1. We are hanging out in social sites where relevant content finds us through our friends rather than searching out brands
    2. Content is being pushed off-site through mechanisms such as RSS Feeds, Twitter, YouTube Channels and Facebook Fan pages

Google Trends for Australian Media Properties

Ian shares a number of graphs to to demonstrate (take a good look at the post for more), but this one above clearly shows a significant fall in the number of daily unique visitors to all Australian online media properties. The most dramatic fall belongs to The important thing to remember with this, is that consumers haven’t suddenly lost half of their time or attention – they are shifting attention (their precious resource) to other places. And clearly consumer behaviour is not shifting to brands or even brand websites – it’s shifting to our friends, connections and family – online.

Google Trends for SNS

Facebook is the big winner. It’s winning because the future of your brand is social. It is winning because the decisions we make are now social. And as consumer behaviour and action continues to shift, as people continue to rely on social judgement as a means of filtering the thousands of advertising and branded messages they encounter each day, brands are going to struggle to remain relevant or even interesting.

It’s time to think about what I call the Auchterlonie Effect. It’s time, as Ian suggests, for brands to think of themselves as (niche) publishers. And it’s time to think about shifting that media budget of yours away from SPENDING and into INVESTMENT. Remember, on the web, content lasts forever. Use that insight to your advantage!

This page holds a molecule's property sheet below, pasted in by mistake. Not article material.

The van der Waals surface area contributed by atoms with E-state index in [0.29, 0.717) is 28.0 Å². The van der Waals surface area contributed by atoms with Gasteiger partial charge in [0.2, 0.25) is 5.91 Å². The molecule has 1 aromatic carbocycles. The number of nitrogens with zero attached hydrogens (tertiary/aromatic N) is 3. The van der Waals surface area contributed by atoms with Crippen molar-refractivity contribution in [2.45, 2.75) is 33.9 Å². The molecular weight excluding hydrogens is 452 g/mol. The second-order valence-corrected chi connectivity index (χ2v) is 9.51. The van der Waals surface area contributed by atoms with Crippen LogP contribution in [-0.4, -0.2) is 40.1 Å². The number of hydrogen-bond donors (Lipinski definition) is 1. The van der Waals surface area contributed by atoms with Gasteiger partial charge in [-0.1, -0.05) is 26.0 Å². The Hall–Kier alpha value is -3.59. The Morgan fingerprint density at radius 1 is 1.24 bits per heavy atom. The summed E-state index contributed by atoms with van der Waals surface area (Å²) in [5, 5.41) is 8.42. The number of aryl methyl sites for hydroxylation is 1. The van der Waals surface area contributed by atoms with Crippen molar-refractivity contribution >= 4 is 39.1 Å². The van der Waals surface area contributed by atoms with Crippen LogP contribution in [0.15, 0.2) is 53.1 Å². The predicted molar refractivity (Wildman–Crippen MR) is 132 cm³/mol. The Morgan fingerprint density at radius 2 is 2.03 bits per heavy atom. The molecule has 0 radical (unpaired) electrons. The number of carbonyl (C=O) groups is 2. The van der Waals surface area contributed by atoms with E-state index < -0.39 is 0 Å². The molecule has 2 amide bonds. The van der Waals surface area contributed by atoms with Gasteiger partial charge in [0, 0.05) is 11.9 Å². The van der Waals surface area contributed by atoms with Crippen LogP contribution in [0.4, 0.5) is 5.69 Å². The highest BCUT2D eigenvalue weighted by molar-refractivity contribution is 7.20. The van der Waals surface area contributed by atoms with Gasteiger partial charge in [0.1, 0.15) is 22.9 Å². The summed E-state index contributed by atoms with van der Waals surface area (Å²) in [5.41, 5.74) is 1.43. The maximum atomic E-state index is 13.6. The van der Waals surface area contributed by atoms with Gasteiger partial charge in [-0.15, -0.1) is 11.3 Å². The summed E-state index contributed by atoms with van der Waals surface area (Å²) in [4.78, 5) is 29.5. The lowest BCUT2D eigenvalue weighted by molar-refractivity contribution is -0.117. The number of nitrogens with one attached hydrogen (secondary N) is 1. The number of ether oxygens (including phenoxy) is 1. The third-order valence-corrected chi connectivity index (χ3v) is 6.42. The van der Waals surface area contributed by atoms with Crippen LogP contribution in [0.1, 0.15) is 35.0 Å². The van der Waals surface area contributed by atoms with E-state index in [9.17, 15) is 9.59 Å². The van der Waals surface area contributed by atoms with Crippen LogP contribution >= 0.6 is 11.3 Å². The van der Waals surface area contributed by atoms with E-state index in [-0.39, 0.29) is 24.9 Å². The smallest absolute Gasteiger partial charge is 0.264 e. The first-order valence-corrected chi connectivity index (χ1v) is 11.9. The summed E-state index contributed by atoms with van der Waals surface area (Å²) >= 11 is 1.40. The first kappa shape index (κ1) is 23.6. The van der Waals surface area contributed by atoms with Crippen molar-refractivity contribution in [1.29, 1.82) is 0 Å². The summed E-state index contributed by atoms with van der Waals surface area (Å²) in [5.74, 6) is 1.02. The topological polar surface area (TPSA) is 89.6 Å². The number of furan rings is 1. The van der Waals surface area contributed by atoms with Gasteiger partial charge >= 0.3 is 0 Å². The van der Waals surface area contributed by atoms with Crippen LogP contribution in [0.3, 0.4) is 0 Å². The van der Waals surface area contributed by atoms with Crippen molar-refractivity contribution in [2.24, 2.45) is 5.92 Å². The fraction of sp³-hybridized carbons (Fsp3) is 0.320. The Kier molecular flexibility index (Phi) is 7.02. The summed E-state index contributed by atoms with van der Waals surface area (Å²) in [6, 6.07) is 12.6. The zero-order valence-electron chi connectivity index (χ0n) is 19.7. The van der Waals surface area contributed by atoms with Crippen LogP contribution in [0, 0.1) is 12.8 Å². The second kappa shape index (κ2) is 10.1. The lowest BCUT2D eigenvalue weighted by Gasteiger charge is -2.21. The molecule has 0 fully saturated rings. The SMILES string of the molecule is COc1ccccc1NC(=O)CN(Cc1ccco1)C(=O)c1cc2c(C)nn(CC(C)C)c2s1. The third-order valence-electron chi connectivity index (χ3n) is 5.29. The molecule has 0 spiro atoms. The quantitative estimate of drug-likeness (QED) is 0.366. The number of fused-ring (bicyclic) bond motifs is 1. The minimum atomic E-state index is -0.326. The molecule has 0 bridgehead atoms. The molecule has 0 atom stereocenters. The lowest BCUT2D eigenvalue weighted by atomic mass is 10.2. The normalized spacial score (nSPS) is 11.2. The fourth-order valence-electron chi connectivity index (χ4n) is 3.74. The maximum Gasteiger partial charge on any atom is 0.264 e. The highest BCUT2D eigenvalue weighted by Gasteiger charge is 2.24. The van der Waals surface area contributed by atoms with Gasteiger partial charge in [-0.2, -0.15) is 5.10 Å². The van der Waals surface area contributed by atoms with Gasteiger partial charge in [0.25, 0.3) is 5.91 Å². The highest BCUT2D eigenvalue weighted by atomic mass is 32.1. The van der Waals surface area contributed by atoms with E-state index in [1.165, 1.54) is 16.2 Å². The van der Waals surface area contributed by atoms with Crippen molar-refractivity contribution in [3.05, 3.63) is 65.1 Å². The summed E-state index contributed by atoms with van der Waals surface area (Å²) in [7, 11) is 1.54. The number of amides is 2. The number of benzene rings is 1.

Five Must-Read Posts from Last Week

There is just so much good quality material flying around this week it is hard to contain my list to just five. But here goes:

  1. Scott Monty serves up Fear and Loathing in Social Media – and steps us through the 5 Stages of Social Media Grief (your brand or your brand manager will need to go through these five steps before realising that yes, social media is here to stay)
  2. I am sure you have seen those ragged, half-alive social zombies – the social microsite that is left to hang in cyberspace long after the campaign finishes. Armando Alves suggests we should clean up the mess we made in the first place!
  3. Angus shares a way to claim your expensive meal even if you lost your receipts.
  4. Sometimes rather than writing more, maybe we should just stop. (Hmmm, could be a problem for me). Amber Naslund takes her time to consider how to take the conversation to a new level.
  5. You were always on my mind – or why David Gillespie thinks, rightly, that good branding is not about being top of mind, but being embedded in culture and behaviour.